Two years ago, I wrote a brief summary of how I had managed to maintain romance etc. etc. on Valentine’s Day throughout the years.
Last year, it went a bit wrong after a little silliness in the Village Pub. That was not my fault, apart from the bits of it that were my fault, so no blame can really be attached to me. I am determined to get it right this year.
We sit at the dining table.
Dinner is beef. Beef is one of the most romantic meals that there is; there is something primal about the red juices that ooze from the flesh, plus a cow has udders which are basically breasts. I carve the beef. There is a nagging feeling that perhaps somebody might have gone a little over the top on the beef purchase, viz the size of joint (see picture), but then it is Valentine’s Day, and a Sunday and all, and to worry about beef size would be the action of a tightwad.
Actually, I have got more interested in Valentine’s Day as I have got older. I KNOW that it is just a commercial card-selling fake festival, and I KNOW that it is really for young people, and I KNOW that the original aim was more to be all mysterious and anonymous with a distant object of affection who you hoped might one day reciprocate. There are people that go on and on about the fact that if you need a specific ‘day’ to celebrate romance then by definition that is rubbish.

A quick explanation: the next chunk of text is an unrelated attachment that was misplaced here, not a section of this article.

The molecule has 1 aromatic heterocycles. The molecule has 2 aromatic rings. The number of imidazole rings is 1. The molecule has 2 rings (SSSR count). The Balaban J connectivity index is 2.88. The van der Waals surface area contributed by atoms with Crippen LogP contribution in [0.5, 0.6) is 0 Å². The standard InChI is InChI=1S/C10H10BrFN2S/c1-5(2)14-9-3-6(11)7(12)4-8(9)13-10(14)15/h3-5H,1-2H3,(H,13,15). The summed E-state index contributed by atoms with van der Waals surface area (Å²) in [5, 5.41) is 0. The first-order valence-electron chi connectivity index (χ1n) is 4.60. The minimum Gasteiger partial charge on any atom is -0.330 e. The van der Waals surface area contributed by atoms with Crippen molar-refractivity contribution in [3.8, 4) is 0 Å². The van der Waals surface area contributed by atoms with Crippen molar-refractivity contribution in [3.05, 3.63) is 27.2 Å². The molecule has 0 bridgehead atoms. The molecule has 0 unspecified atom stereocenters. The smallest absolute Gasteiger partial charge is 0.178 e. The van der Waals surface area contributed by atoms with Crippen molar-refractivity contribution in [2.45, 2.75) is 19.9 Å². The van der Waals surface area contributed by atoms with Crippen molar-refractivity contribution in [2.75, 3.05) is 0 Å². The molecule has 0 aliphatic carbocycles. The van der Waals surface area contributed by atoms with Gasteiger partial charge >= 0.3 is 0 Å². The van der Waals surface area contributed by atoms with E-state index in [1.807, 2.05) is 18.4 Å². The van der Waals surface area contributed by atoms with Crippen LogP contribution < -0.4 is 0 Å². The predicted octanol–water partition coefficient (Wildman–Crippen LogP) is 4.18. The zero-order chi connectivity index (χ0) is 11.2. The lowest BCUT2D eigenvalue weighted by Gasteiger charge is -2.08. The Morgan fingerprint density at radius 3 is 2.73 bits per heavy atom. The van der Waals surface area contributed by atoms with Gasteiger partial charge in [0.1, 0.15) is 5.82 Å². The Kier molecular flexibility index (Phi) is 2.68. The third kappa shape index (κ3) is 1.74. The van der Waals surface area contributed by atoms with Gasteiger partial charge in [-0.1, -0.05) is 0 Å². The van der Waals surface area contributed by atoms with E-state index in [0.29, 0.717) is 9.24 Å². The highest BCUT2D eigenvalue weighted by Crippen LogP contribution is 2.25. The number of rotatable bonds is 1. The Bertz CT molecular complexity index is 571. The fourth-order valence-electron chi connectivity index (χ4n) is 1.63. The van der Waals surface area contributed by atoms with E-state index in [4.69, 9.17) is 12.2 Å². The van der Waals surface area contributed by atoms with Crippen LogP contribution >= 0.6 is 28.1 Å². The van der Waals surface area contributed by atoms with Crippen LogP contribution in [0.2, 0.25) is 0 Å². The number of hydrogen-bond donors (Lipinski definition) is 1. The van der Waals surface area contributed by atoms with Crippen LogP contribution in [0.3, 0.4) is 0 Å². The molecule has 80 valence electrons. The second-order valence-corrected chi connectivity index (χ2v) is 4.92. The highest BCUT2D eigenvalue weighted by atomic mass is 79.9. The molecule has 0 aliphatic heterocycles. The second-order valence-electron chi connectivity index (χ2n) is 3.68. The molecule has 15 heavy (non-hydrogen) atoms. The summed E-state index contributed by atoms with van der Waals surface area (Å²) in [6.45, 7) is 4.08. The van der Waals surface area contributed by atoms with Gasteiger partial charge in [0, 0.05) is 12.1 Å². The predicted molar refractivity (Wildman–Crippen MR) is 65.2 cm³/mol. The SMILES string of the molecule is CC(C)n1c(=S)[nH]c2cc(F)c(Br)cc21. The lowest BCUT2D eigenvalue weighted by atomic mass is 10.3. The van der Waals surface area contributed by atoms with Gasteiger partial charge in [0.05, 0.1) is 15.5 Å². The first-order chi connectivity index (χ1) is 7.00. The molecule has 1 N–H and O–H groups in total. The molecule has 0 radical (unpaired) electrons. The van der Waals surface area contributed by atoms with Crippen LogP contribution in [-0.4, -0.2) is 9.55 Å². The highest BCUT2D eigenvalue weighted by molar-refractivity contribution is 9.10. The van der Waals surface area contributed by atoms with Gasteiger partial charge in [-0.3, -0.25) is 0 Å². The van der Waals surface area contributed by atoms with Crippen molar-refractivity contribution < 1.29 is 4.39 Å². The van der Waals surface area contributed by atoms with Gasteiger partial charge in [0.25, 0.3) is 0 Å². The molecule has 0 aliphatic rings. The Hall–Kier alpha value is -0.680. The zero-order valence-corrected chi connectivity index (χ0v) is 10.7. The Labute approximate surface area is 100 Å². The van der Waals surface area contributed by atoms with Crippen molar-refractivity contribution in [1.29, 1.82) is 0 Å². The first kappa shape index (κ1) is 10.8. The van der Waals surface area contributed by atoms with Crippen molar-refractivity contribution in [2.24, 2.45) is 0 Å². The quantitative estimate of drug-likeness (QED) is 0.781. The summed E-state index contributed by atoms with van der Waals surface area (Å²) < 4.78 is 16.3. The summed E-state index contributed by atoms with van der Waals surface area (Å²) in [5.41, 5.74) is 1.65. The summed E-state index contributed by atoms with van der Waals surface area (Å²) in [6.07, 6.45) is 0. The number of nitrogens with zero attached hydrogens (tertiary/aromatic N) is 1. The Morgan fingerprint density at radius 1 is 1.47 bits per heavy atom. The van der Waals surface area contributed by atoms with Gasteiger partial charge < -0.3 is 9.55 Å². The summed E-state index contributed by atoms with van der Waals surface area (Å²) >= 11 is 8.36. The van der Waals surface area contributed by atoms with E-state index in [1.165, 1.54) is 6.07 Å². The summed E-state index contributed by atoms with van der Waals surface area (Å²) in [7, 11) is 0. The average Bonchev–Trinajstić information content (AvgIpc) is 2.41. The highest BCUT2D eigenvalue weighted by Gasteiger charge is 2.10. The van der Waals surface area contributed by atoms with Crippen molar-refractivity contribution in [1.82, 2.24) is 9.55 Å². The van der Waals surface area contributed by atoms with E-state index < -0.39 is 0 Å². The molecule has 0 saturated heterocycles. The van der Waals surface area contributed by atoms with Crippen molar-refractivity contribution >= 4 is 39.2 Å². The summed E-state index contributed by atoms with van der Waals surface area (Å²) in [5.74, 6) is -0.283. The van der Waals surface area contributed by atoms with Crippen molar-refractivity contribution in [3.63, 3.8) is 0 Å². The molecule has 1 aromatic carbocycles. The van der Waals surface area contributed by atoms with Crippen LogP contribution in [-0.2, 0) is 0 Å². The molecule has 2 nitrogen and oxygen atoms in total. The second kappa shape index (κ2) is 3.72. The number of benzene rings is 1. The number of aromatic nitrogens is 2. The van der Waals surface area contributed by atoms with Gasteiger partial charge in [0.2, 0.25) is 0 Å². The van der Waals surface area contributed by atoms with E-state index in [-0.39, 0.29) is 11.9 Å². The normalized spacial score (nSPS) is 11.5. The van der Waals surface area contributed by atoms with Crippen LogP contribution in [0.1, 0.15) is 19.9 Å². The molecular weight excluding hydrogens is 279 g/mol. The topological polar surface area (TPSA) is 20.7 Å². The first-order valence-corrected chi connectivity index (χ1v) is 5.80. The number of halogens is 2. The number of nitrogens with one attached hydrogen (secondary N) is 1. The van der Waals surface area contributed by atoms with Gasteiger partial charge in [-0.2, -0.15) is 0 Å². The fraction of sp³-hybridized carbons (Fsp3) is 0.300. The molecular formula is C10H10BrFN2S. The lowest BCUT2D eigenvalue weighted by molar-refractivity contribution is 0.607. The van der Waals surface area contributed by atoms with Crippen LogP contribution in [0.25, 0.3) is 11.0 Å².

But when all is said and done, I defy anybody to say that it is really a bad thing to be prompted to dedicate some time and effort, to have some special time set aside, to be able to sit down for a wonderful meal and wine with somebody with whom – whilst you might not be feeling the first hot flush of a relationship – you’ve spent some of the best years of your life.
“Could you pass the horseradish please?” asks Short Tony.
I pass the horseradish. The beef – even when I have finished carving – still looks alarmingly substantial. I worry about space in the fridge and what I will do with all this beef. The LTLP and Mrs Short Tony sip their drinks in silence.
“Been in the Village Pub for a few pints, I must admit,” admits Short Tony.
“I had a couple in the Social Club,” I co-admit.
“Did he get you anything lavish this year then?” the LTLP asks Mrs Short Tony, with the relentlessly optimistic air of Jan Moir’s agent pitching a short lifestyle piece to ‘Leather Bears’ magazine.
There is a bit more silence. We eat our beef.